This practice rebalances energy and provides optimum function to the brain by creating equilibrium between creativity and logic. Blood receives a larger amount of oxygen and soothes the entire nervous system, so the mind feels calm and relaxed. It increases vitality, clarity and lowers stress levels. The technique requires breathing in through one nostril, retaining the breath and exhaling through the alternate nostril.
- Practice in sukhasana, a cross-legged sitting posture with hands on your knees, or sit in a chair with feet on the floor and hands on the thighs.
- Gently bring the left thumb and forefinger together in jnana mudra, and tuck the right fore and middle finger into the palm of your right hand in Vishnu mudra,
- Close your eyes and take several slow breaths.
- Close the right nostril with the right thumb and inhale through the left nostril for 3 counts.
- Close both nostrils and hold the breath for up to 12 counts. (Begin with 3 and increase counts when comfortable)
- Open the right nostril with the thumb and exhale through the right nostril for 6 counts.
- Inhale through the right nostril for three counts
- Close both nostrils and hold the breath for up to twelve counts.
- Open the left nostril with the ring finger and exhale through the left nostril for 6 counts.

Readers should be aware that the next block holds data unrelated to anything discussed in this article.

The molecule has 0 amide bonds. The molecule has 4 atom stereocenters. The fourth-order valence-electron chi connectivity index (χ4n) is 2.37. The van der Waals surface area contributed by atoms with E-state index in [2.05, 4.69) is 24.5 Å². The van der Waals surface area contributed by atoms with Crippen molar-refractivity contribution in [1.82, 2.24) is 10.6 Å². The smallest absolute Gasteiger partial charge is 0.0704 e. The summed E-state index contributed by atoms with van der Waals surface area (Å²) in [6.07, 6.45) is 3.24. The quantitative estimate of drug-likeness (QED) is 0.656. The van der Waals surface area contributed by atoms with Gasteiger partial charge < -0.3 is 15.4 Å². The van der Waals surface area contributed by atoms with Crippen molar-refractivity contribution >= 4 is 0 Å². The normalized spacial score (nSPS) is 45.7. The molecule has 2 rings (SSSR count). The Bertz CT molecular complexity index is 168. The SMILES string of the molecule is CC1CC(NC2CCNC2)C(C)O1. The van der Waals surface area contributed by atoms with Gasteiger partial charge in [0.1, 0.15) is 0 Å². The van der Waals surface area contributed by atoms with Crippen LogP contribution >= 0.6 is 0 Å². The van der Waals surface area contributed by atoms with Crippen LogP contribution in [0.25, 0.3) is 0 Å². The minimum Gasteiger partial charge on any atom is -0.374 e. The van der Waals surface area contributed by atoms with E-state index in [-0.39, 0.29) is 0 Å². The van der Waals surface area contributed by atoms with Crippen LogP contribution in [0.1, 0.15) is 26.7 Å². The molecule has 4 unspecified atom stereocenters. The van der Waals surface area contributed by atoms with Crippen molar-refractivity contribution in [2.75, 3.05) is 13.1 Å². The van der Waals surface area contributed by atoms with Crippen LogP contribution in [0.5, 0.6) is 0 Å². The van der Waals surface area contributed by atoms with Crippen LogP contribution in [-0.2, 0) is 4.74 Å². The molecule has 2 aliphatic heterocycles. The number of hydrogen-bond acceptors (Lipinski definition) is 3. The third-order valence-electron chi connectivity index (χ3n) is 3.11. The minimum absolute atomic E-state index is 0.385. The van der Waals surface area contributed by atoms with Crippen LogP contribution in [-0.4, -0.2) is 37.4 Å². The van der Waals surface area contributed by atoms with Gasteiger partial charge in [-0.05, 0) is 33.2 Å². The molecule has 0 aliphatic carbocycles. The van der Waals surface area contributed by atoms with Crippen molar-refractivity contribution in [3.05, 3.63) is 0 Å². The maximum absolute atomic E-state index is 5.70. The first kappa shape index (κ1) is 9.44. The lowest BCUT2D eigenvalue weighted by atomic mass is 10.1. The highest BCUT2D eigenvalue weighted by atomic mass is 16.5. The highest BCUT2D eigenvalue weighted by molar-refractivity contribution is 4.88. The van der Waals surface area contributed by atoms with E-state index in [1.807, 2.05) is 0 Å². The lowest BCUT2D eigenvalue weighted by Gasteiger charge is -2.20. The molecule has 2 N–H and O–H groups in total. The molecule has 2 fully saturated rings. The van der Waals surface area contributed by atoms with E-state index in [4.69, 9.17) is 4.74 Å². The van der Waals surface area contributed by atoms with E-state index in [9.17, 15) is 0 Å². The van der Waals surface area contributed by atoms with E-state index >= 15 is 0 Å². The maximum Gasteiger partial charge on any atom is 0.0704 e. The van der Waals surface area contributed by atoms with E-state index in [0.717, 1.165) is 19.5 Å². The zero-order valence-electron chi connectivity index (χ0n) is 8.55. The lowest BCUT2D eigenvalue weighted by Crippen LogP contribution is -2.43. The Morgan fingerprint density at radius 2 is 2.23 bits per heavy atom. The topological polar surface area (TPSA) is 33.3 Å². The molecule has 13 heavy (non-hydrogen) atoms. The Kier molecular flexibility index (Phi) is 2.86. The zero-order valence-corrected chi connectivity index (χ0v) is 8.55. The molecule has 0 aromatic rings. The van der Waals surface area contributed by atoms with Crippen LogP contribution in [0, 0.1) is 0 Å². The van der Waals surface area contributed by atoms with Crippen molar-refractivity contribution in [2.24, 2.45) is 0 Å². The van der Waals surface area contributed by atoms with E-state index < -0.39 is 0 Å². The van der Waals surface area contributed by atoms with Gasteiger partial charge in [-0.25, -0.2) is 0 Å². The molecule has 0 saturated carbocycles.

- Repeat five times.
3. Trikonasana –Triangle (Sivananda Style)
This side-line posture strengthens the spinal nerves, activating the whole functioning of the nervous system to relieve anxiety and depression. Because of its unique rebalancing of the parasympathetic nervous system (de-stress triggers), it is beneficial to practice in the evening before bed. It tones and massages the pelvic organs, removes stiffness in the hips, legs, back and shoulders, aids digestion, tones the waistline, strengthens ankles and develops the chest.
- On your mat, step into 5-pointed star, and adjust right foot 90 degrees.
- Inhale left arm up to the sky and exhale over to the right, letting right hand drop down to touch the right leg.
- Aim to bring the left arm parallel with the ma.t